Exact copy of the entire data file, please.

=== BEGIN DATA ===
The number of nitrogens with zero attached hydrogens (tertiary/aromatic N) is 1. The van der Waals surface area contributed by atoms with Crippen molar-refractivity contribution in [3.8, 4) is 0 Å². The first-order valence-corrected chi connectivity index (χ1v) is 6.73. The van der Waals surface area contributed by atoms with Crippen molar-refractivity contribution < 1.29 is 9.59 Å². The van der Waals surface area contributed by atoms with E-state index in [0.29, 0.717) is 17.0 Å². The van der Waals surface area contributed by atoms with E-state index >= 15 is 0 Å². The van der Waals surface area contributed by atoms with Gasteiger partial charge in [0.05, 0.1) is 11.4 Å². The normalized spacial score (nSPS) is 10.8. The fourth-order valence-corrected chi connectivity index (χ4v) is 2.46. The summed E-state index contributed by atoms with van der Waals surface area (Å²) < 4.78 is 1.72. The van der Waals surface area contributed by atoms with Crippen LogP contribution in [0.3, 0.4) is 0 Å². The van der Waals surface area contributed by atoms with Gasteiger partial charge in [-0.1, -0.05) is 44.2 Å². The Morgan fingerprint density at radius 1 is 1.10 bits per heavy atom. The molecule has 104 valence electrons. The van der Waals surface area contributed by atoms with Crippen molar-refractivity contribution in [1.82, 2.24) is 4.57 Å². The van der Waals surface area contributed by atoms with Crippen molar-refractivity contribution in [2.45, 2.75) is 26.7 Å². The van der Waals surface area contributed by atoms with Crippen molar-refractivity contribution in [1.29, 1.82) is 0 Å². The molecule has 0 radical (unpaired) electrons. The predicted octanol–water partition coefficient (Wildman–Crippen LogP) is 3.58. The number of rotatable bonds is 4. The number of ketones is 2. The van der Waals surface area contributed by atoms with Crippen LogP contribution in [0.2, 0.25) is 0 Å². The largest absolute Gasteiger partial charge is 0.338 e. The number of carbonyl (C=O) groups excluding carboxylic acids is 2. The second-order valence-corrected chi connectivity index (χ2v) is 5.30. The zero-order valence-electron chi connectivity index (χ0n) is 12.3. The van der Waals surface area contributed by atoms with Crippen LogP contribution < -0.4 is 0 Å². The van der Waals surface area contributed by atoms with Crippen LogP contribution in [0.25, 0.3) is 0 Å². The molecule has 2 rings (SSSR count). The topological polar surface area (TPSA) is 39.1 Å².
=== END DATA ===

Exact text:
The number of nitrogens with zero attached hydrogens (tertiary/aromatic N) is 1. The van der Waals surface area contributed by atoms with Crippen molar-refractivity contribution in [3.8, 4) is 0 Å². The first-order valence-corrected chi connectivity index (χ1v) is 6.73. The van der Waals surface area contributed by atoms with Crippen molar-refractivity contribution < 1.29 is 9.59 Å². The van der Waals surface area contributed by atoms with E-state index in [0.29, 0.717) is 17.0 Å². The van der Waals surface area contributed by atoms with E-state index >= 15 is 0 Å². The van der Waals surface area contributed by atoms with Gasteiger partial charge in [0.05, 0.1) is 11.4 Å². The normalized spacial score (nSPS) is 10.8. The fourth-order valence-corrected chi connectivity index (χ4v) is 2.46. The summed E-state index contributed by atoms with van der Waals surface area (Å²) < 4.78 is 1.72. The van der Waals surface area contributed by atoms with Crippen LogP contribution in [0.3, 0.4) is 0 Å². The van der Waals surface area contributed by atoms with Gasteiger partial charge in [-0.1, -0.05) is 44.2 Å². The Morgan fingerprint density at radius 1 is 1.10 bits per heavy atom. The molecule has 104 valence electrons. The van der Waals surface area contributed by atoms with Crippen molar-refractivity contribution in [1.82, 2.24) is 4.57 Å². The van der Waals surface area contributed by atoms with Crippen molar-refractivity contribution in [2.45, 2.75) is 26.7 Å². The van der Waals surface area contributed by atoms with Crippen molar-refractivity contribution in [1.29, 1.82) is 0 Å². The molecule has 0 radical (unpaired) electrons. The predicted octanol–water partition coefficient (Wildman–Crippen LogP) is 3.58. The number of rotatable bonds is 4. The number of ketones is 2. The van der Waals surface area contributed by atoms with Crippen LogP contribution in [0.2, 0.25) is 0 Å². The largest absolute Gasteiger partial charge is 0.338 e. The number of carbonyl (C=O) groups excluding carboxylic acids is 2. The second-order valence-corrected chi connectivity index (χ2v) is 5.30. The zero-order valence-electron chi connectivity index (χ0n) is 12.3. The van der Waals surface area contributed by atoms with Crippen LogP contribution < -0.4 is 0 Å². The van der Waals surface area contributed by atoms with Crippen LogP contribution in [0.25, 0.3) is 0 Å². The molecule has 2 rings (SSSR count). The topological polar surface area (TPSA) is 39.1 Å².